Hubble and IUE Hale-Bopp Observations Surprise Astronomers

From: Jan Wee <>
Subject: Hubble and IUE Hale-Bopp Observations Surprise Astronomers
Date: Thu, 27 Mar 1997 16:17:14 -0600

Dear discuss-lfm members,

For all the Hale-Bopp lovers out there.  I saw the comet
last night and it was quite an exciting sight!

Jan Wee, moderator



       Completing an unprecedented year-long study of Comet Hale-
Bopp using two NASA observatories, the Hubble Space Telescope and 
the International Ultraviolet Explorer, astronomers report that 
they are surprised to find that the different ices in the nucleus 
seem to be isolated from each other.  They also report seeing 
unexpectedly brief and intense bursts of activity from the nucleus 
during the monitoring period.  The Hubble observations suggest that 
the nucleus is huge, 19 to 25 miles across.

       The findings, by a team of scientists led by Johns Hopkins 
astrophysicist Dr. Harold Weaver, are being published in the March 
28 issue of the journal Science.  

       "Hale-Bopp will probably provide the most revealing portrait 
of the workings of a cometary nucleus since the spacecraft missions 
to comet Halley in 1986," said Weaver.  "This is a unique 
opportunity; we have never had the chance to examine a comet in 
this much detail, over this large a range of distance from the 

The key results:

Violent Eruptions on the Comet's Surface

       During the course of long-term observations, which began in 
August 1995, astronomers unexpectedly caught the comet going 
through a sudden brief outburst, where, in little more than an 
hour, the amount of dust being spewed from the nucleus increased at 
least eight-fold.  "The surface of Hale-Bopp's nucleus must be an 
incredibly dynamic place, with 'vents' being turned on and off as 
new patches of icy material are rotated into sunlight for the first 
time," Weaver said.

A Complex, Mottled Nucleus 

       To their surprise, astronomers found that water ice 
sublimates (turns directly from a frozen solid into a gas) at a 
different rate than the trace ices, implying that those components 
are not contained within the water on the comet.  This conclusion 
is further supported by Hubble data showing that the rate at which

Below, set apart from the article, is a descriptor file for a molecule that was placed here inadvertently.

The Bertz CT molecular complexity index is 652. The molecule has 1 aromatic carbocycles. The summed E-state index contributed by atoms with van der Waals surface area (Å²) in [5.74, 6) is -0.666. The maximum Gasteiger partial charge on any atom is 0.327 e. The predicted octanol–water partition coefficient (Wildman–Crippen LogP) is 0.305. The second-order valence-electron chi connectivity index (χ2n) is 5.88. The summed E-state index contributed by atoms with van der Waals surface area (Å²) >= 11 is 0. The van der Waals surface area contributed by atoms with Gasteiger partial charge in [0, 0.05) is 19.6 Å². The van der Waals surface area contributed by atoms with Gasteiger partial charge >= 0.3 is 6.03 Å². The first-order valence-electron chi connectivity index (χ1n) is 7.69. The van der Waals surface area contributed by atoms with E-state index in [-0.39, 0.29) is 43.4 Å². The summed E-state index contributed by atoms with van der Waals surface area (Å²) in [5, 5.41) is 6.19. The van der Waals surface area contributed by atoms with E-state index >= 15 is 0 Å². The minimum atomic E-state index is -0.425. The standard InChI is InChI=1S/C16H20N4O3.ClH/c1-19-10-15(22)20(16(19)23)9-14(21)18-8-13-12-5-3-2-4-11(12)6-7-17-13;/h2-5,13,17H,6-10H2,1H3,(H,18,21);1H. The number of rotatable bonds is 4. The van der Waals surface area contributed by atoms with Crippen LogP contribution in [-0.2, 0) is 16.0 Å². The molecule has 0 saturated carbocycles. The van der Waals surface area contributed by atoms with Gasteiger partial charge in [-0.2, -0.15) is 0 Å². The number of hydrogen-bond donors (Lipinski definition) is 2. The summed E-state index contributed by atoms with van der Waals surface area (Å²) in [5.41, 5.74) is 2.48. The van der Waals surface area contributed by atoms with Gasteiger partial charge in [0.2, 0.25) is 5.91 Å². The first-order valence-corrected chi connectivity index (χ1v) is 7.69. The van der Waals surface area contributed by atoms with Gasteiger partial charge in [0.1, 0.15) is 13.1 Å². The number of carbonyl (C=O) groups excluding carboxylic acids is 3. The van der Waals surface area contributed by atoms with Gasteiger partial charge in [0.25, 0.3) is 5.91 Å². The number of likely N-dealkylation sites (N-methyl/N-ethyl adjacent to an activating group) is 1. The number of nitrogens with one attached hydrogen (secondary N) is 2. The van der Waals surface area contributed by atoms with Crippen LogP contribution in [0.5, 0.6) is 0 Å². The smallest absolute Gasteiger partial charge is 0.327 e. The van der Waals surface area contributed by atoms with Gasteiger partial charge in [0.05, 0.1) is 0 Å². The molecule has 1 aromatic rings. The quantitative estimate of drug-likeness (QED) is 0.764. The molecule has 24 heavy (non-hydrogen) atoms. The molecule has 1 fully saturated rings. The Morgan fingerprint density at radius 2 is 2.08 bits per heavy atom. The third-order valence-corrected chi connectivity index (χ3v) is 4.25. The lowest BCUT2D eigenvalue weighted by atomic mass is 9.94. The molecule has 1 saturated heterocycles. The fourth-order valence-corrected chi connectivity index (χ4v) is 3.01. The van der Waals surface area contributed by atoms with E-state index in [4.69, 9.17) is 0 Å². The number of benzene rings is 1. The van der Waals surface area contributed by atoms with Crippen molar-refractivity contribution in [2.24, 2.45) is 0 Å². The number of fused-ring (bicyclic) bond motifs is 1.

dust left the nucleus was much different than the sublimation rate 
of water.  This result is contrary to previous models for a comet's 
nucleus, which suggest that the trace components, such as carbon 
disulfide ice, are contained inside of the most abundant ice on the 
comet, frozen water.  As water sublimates, the trace components and 
dust should be released at similar rates, but this is not what 
Hubble observed.

A Monstrous Nucleus

       By studying Hubble Space Telescope images, the astronomers 
have estimated that its nucleus may be about 19 to 25 miles in 
diameter.  The average comet is thought to have a nucleus of about 
three miles in diameter, or even smaller.  The comet or asteroid 
that struck the Earth 65 million years ago, possibly causing the 
extinction of the dinosaurs, was probably about six to nine miles 

       Because Hale-Bopp was unusually bright when it was still a 
great distance away, well outside the orbit of Jupiter, it has 
given scientists their best view ever of the changes in a comet's 
nucleus as it gets closer to, and is progressively heated by, the 
Sun.  Those changes, in turn, provide information about the 
composition and structure of comets, which are believed to be 
remnants from the formation of the solar system, about 4.6 billion 
years ago.  Learning more about comets can provide important 
information about the materials and processes that formed the solar 

     The Space Telescope Science Institute is operated by the 
Association of Universities for Research in Astronomy, Inc. (AURA), 
for NASA, under contract with the Goddard Space Flight Center, 
Greenbelt, MD.  The Hubble Space Telescope is a project of 
international cooperation between NASA and the European Space 
Agency (ESA).

                          - end -

EDITOR'S NOTE:  An image to accompany this release is available to 
news media representatives by calling the Headquarters Imaging 
Branch on 202/358-1900.  Photo numbers are:

HST Hale-Bopp       (Color) 97-HC-163           (B&W) 97-H-163

Image files in GIF and JPEG format and captions may be accessed on 
Internet via anonymous ftp from in /pubinfo.

                            GIF                  JPEG
PRC97-08      Hale-Bopp  gif/hb9596.gif         jpeg/hb9596.jpg

Higher resolution digital versions (300 dpi JPEG) of the release 
photograph are available in /pubinfo/hrtemp: 97-08.jpg (color) and 
97-08bw.jpg (black & white).

GIF and JPEG images, captions and press release text are available 
via the World Wide Web at and via links in or